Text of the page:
Leipzig Catholic Church
St. Paschal's Parish
In 1905 the first German Catholic immigrants left the USA and came to Canada. Their destination was approximately three miles north west of the present site of Leipzig.
The settlers all paid $5.00 to support the building of a church which was a necessity for them. Bishop Pascal of Prince Albert sent two missionaries, Fr. Laufer and Fr. Schweers to the settlement because they understood the needs of the people in the new St. Joseph's Colony.
A small rectory was erected in 1905 on the Tramping Lake Trail near the Pascal post office. In 1906 a small church 24 x 48 x 10 was built. This building was enlarged and used until it was decided that Leipzig was more central.
In 1913 a church that was said to be one of the largest in western Canada was built. The completed cost of the church was quoted at $8000.00 and the priest's residence would cost $1500.00. Encouragement for this project was given by the "Seed Farms Ltd." R.R. Jones, general manager, donated a site 85 x 200 feet for the new church. In addition the church purchased additional lots giving the congregation 165 feet of additional frontage. E. Brielmaier and Sons of Milwaukee prepared the plans. In 1917 the interior was painted by "Imhoff" a renowned painter of religious figures. The years of 1921 and 1922 saw the parish being attended to by Fr. Shultz of Handel, but in 1923 Fr. P. Bieler came as a resident priest again.
In the fally of 1932, the church burned and by 1933 the people were busy building a new church on the old site. This church to be built under the direction of Mr. Peterson of Regina and by July 1933 the foundation was started.
In 1926, "The School Sisters of Notre Dame" had come to Leipzig and in 1928 they opened a boarding school. Daily mass was held in the convent chapel that enabled the day students to attend mass, it also saved money by not having to heat the big church everyday in the winter. The convent chapel was used as a place of worship by the congregation until the new church could be used.
Mass was held in the church basement, until the upstairs was complete, for a few years.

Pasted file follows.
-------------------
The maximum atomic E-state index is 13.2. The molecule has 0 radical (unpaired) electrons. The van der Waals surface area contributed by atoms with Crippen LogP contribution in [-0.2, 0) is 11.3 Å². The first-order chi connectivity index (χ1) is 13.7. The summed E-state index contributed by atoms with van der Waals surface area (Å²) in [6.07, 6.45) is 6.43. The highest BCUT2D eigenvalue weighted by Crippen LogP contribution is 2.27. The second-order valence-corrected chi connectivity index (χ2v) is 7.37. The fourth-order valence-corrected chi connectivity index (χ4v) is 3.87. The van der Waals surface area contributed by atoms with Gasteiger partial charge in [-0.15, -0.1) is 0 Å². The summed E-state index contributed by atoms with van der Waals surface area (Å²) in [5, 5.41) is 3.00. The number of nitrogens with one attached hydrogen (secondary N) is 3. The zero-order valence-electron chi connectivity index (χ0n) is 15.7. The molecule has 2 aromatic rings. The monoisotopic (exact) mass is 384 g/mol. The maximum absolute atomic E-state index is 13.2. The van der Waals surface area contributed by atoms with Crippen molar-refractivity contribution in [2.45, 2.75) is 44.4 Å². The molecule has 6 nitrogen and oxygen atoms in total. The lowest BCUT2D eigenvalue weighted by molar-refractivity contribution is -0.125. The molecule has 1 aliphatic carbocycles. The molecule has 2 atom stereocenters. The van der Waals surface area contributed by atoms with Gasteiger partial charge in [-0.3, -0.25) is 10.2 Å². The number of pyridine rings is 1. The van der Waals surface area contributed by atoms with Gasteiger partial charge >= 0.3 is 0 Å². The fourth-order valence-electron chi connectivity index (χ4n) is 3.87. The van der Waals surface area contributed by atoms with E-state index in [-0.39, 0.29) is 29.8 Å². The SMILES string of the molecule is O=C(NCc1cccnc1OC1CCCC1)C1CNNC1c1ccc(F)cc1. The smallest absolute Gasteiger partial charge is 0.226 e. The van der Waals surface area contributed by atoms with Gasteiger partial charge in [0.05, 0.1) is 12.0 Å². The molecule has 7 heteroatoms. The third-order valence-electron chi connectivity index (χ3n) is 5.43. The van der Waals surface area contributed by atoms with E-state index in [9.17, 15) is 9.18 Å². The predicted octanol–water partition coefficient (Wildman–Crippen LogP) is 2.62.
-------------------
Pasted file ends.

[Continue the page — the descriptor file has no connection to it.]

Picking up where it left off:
Much of the labour on the church was volunteer work by most of the farmers.
In August of 1931 Father Boening of Regina came to Leipzig to take over parish duties. Father Boening celebrated his 40th anniversary to the priesthood in 1936 - he passed away in 1956 still the Leipzig parish priest. His last few years were trying times for him. His eyesight was going and if it had not been for a helper Rose Stark he could not have managed, but he struggled on by having things written in large letters.
In 1958 the old rectory was demolished and a new one built at the same location. Harry Warnke a brother of Fr. Warnke's was the contracter.
The curch was always the centre of the activity in the parish. Many social evenings and bazaars were held. These were not only brought in much needed money but were places of fellowship and good cheer.
It was noted that in the early 1930's "The Girls Sadality" put on programs of skits and recitations, mainly in the German language. The settlers also joined Volksnerein, an organization to protect the rights of the German People.
The "Altar Society" held card parties and socials proceeds to go to the church or Notre Dame convent. In 1950 the Leipzig Catholic Women's League started and is still active.
In 1954, the Knights of Columbus began in the Leipzig area. For the young crowd there was the Catholic Youth Club -- later known as the Catholic Youth Organization.
In 1980 the St. Paschal Church, along with the province of Saskatchewan celebrated its 75 anniversary. The bell from the Church that burned was placed on a cairn honoring our early pioneers. This cairn was placed at the front of the cemetery.
The number of parishioners has steadily declined, and with the current shortage of priests, Leipzig no longer has a resident priest.
Fr. W. Rolheiser of Wilkie now ministers to the needs of the parish.
It is sad to think that a parish that was once a flourishing spot, having both a resident priest and the School Sisters of Notre Dame; should now be only a shadow of what it once was.